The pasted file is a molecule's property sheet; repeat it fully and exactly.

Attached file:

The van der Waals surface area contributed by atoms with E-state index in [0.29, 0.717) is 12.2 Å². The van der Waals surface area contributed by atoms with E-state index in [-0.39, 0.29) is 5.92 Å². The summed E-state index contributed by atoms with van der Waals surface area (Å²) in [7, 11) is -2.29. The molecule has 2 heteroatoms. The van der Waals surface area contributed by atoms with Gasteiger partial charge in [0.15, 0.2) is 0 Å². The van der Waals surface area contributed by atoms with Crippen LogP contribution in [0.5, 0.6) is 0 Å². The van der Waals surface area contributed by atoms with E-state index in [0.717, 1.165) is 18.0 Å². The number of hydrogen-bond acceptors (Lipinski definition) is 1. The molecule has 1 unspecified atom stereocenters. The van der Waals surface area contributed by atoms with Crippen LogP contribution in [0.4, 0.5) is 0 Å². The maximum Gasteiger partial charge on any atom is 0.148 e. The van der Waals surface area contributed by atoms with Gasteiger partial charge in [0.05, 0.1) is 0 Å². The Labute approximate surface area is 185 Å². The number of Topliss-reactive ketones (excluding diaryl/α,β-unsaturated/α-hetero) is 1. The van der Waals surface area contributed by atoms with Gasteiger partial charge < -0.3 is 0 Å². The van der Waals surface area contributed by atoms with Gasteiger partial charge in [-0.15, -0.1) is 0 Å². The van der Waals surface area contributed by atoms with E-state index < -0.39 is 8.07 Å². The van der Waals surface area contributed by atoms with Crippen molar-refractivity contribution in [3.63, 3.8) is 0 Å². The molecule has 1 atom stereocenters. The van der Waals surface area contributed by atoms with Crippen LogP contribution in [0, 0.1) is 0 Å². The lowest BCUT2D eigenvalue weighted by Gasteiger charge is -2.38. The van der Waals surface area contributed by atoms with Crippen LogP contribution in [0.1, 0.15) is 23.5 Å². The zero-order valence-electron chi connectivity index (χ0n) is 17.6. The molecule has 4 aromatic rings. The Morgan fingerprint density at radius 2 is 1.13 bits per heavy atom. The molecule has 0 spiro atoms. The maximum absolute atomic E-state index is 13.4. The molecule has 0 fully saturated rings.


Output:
The van der Waals surface area contributed by atoms with E-state index in [0.29, 0.717) is 12.2 Å². The van der Waals surface area contributed by atoms with E-state index in [-0.39, 0.29) is 5.92 Å². The summed E-state index contributed by atoms with van der Waals surface area (Å²) in [7, 11) is -2.29. The molecule has 2 heteroatoms. The van der Waals surface area contributed by atoms with Gasteiger partial charge in [0.15, 0.2) is 0 Å². The van der Waals surface area contributed by atoms with Crippen LogP contribution in [0.5, 0.6) is 0 Å². The van der Waals surface area contributed by atoms with E-state index in [0.717, 1.165) is 18.0 Å². The number of hydrogen-bond acceptors (Lipinski definition) is 1. The molecule has 1 unspecified atom stereocenters. The van der Waals surface area contributed by atoms with Crippen LogP contribution in [0.4, 0.5) is 0 Å². The maximum Gasteiger partial charge on any atom is 0.148 e. The van der Waals surface area contributed by atoms with Gasteiger partial charge in [0.05, 0.1) is 0 Å². The Labute approximate surface area is 185 Å². The number of Topliss-reactive ketones (excluding diaryl/α,β-unsaturated/α-hetero) is 1. The van der Waals surface area contributed by atoms with Gasteiger partial charge < -0.3 is 0 Å². The van der Waals surface area contributed by atoms with Gasteiger partial charge in [-0.15, -0.1) is 0 Å². The van der Waals surface area contributed by atoms with E-state index < -0.39 is 8.07 Å². The van der Waals surface area contributed by atoms with Crippen molar-refractivity contribution in [3.63, 3.8) is 0 Å². The molecule has 1 atom stereocenters. The van der Waals surface area contributed by atoms with Crippen LogP contribution in [0, 0.1) is 0 Å². The lowest BCUT2D eigenvalue weighted by Gasteiger charge is -2.38. The van der Waals surface area contributed by atoms with Crippen LogP contribution in [0.1, 0.15) is 23.5 Å². The zero-order valence-electron chi connectivity index (χ0n) is 17.6. The molecule has 4 aromatic rings. The Morgan fingerprint density at radius 2 is 1.13 bits per heavy atom. The molecule has 0 spiro atoms. The maximum absolute atomic E-state index is 13.4. The molecule has 0 fully saturated rings.